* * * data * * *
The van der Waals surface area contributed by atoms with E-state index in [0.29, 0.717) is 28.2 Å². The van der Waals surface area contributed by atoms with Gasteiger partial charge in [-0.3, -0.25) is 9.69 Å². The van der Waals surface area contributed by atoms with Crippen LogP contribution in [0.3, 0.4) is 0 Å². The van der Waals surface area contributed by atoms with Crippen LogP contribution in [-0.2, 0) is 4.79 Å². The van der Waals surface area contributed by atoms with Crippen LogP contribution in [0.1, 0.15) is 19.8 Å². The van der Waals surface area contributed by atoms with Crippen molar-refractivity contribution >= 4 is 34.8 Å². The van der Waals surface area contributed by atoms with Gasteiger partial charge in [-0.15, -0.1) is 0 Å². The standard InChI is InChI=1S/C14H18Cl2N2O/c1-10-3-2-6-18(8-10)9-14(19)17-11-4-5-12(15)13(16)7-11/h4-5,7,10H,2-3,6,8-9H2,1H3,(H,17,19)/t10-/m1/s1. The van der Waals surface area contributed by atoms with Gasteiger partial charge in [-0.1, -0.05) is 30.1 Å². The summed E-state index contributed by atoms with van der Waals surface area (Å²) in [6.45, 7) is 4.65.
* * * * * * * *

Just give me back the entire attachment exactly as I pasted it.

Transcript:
The van der Waals surface area contributed by atoms with E-state index in [0.29, 0.717) is 28.2 Å². The van der Waals surface area contributed by atoms with Gasteiger partial charge in [-0.3, -0.25) is 9.69 Å². The van der Waals surface area contributed by atoms with Crippen LogP contribution in [0.3, 0.4) is 0 Å². The van der Waals surface area contributed by atoms with Crippen LogP contribution in [-0.2, 0) is 4.79 Å². The van der Waals surface area contributed by atoms with Crippen LogP contribution in [0.1, 0.15) is 19.8 Å². The van der Waals surface area contributed by atoms with Crippen molar-refractivity contribution >= 4 is 34.8 Å². The van der Waals surface area contributed by atoms with Gasteiger partial charge in [-0.15, -0.1) is 0 Å². The standard InChI is InChI=1S/C14H18Cl2N2O/c1-10-3-2-6-18(8-10)9-14(19)17-11-4-5-12(15)13(16)7-11/h4-5,7,10H,2-3,6,8-9H2,1H3,(H,17,19)/t10-/m1/s1. The van der Waals surface area contributed by atoms with Gasteiger partial charge in [-0.1, -0.05) is 30.1 Å². The summed E-state index contributed by atoms with van der Waals surface area (Å²) in [6.45, 7) is 4.65.